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On universal credit and struggling to pay your mortgage? Check if you can get help with the interest as Government scheme is expanded

An extra 200,000 homeowners on universal credit are now eligible for state help with their mortgage repayments as changes to the 'support for mortgage interest' scheme have kicked in today (3 April). It means you might be able to get help covering a portion of your monthly mortgage repayments if you're struggling. 

Support for mortgage interest (SMI) is a scheme that mainly helps benefit-claiming homeowners who are struggling with mortgage payments to cover the interest element of their home loans. 

Changes to the scheme – which aimed to increase the number of homeowners able to access it – were announced last November as part of the Government's Autumn Statement. At the time, no firm date was set for when the changes would kick in, but the Government has confirmed these are now effective.

More people on universal credit are now eligible to claim SMI 

Until today, if you were receiving universal credit you needed to have done so for nine consecutive months before you could claim SMI. This wait has now been cut to three consecutive months – meaning if you've already been receiving universal credit for 90 days (as of today, 3 April) you can now claim SMI and you don't have to wait another six months before you can apply.

Prior to today's changes, universal credit claimants were also unable to claim SMI if they received income from a job – in other words, they had to be unemployed. But from 3 April, this 'no earnings' rule has been scrapped for universal credit claimants and there is now no cap on how much income you can earn from a job if you want to get SMI.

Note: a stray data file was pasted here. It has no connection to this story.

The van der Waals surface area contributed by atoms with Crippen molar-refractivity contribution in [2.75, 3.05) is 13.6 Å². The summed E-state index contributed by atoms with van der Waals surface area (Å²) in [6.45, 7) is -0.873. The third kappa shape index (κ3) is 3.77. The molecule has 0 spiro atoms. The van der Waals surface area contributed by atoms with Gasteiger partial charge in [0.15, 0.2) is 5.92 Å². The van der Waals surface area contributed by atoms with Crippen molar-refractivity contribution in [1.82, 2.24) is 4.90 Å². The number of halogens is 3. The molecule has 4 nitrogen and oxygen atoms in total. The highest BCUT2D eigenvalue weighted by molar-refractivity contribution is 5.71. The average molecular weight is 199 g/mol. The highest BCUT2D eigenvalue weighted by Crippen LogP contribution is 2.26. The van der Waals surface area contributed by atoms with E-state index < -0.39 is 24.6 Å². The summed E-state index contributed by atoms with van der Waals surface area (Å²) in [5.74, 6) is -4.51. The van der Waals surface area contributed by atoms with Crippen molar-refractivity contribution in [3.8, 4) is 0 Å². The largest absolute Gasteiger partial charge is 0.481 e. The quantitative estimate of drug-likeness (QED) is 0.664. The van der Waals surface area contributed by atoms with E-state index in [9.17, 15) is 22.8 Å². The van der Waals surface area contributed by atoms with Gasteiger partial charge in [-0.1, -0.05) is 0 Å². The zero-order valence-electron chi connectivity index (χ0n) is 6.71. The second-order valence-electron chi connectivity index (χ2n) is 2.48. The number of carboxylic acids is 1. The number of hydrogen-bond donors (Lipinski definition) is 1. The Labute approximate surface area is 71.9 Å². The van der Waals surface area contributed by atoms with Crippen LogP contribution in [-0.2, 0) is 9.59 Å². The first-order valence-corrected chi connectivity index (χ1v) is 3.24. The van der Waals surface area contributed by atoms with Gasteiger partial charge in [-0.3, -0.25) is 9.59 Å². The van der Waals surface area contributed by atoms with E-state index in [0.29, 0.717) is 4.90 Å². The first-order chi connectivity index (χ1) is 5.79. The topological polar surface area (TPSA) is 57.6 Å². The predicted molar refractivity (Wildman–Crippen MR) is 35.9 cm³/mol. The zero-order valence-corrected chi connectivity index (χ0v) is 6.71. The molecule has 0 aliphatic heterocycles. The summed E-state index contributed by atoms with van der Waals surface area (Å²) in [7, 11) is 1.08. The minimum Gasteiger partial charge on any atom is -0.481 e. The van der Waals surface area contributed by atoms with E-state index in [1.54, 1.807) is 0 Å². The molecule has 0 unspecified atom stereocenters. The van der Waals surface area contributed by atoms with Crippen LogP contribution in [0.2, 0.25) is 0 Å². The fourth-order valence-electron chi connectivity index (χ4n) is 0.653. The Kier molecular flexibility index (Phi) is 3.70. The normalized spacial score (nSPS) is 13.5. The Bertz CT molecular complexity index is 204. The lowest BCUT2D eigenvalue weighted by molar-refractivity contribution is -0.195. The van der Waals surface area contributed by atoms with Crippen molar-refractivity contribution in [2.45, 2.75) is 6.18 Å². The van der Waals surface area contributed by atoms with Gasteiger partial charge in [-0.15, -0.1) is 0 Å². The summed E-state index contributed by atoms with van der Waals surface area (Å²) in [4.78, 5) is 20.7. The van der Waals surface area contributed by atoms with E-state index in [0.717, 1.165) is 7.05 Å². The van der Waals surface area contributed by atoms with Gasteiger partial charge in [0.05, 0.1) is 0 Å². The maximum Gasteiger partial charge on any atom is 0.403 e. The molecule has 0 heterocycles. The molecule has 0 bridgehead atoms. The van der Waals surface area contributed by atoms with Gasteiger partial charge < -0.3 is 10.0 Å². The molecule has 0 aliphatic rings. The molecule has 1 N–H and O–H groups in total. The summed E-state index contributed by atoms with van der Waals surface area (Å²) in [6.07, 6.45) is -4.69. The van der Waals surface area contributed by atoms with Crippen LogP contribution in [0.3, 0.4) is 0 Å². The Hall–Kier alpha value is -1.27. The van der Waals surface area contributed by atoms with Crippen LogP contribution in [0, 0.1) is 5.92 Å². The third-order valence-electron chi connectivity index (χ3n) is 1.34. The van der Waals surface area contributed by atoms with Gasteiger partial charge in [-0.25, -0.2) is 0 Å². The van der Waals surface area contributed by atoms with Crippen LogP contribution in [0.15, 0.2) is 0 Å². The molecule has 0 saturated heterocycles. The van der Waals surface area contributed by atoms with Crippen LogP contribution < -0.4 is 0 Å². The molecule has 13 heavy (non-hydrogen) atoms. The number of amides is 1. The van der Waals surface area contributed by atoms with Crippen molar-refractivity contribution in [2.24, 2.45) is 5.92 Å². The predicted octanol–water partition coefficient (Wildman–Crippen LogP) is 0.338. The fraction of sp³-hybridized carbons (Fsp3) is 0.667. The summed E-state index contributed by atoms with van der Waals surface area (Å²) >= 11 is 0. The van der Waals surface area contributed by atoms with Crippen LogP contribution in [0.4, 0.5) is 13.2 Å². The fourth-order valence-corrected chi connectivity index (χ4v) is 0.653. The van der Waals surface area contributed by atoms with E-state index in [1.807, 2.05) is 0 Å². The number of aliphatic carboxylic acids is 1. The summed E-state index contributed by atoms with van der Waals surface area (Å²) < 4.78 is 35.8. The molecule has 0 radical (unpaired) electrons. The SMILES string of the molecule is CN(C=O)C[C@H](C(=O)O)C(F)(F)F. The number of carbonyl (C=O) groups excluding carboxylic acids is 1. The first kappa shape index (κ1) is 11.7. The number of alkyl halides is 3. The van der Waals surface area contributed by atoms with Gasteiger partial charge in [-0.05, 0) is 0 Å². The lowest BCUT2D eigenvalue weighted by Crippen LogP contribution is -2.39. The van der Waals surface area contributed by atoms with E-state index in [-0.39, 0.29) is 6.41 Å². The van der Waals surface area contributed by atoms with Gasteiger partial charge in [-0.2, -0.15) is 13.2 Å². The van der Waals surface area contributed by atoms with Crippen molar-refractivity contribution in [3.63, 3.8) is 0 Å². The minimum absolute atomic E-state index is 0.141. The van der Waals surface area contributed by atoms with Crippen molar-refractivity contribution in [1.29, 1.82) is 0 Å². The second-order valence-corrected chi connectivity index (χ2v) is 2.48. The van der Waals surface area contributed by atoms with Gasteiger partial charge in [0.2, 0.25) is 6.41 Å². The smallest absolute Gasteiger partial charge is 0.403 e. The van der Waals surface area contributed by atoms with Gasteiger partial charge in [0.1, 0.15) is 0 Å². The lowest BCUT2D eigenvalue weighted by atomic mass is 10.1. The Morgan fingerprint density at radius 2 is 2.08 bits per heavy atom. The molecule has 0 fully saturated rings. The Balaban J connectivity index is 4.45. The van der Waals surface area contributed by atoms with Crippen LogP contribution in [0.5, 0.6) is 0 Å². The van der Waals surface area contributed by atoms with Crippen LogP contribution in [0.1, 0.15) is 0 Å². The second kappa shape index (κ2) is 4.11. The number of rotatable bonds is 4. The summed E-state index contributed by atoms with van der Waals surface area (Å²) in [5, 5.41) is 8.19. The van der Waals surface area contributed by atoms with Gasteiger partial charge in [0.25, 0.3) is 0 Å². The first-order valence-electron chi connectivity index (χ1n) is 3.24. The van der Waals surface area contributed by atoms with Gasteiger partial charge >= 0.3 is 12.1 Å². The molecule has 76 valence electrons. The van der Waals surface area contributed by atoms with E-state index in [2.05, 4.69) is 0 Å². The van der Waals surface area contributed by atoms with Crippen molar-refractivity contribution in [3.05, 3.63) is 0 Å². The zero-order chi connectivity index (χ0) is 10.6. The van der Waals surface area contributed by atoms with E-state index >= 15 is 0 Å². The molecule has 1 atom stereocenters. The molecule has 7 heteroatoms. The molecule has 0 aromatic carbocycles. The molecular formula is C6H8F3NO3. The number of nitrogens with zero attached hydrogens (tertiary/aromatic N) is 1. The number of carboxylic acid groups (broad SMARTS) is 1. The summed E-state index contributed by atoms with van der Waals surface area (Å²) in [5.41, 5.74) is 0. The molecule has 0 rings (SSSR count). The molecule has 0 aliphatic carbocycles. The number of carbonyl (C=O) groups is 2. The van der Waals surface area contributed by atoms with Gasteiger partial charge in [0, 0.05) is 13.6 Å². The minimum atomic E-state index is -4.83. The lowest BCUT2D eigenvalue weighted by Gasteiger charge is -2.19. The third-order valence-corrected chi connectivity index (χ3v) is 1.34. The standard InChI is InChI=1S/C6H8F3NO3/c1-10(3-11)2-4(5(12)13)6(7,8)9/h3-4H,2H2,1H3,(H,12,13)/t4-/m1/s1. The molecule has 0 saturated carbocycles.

These changes only apply to universal credit claimants; not to those on older legacy benefits. 

How 'support for mortgage interest' works

SMI can help some homeowners cover the interest on their mortgage repayments if they're struggling. We've got full details about how SMI works in our Mortgage arrears guide, but in brief:

  • SMI can help with the interest on up to the first £200,000 of your mortgage balance. This is capped at £100,000 if you're receiving pension credit.

  • SMI won't necessarily cover all of the interest you need to pay. That's because the Government doesn't use your specific interest rate to work out how much help you're eligible for. It instead sets its own rate, which is currently 2.09%. 

  • SMI is paid as a loan – meaning whatever you borrow you'll need to repay. You'll also be charged interest on your SMI loan in the meantime. SMI is paid directly to your lender. You don't need to repay the loan until you sell your property.

To qualify for SMI, you usually need to be earning one of a number of qualifying benefits, such as universal credit, pension credit, income support, income-based jobseeker's allowance or income-related employment support allowance.

I'm now eligible for SMI. How do I make a claim?

The Department for Work and Pensions (DWP) told that it'll begin reaching out to newly eligible claimants from today. Those on universal credit will receive a message through their online 'journal' – this is the section of your online account where you can keep in touch with your work coach or case manager. 

If you believe you're eligible but don't want to wait to be contacted, the DWP says you can get in touch with it directly. If you're on universal credit, the best way to do this is by leaving your case manager or work coach a journal message

Separately, the Government will also contact some on legacy benefits by letter to remind them that they may be eligible for SMI (including those who've turned it down previously). If you're unsure, or you don't want to wait to hear from DWP, you can contact the Jobcentre Plus or Pension Service depending on which qualifying benefits you claim. See for more info. 

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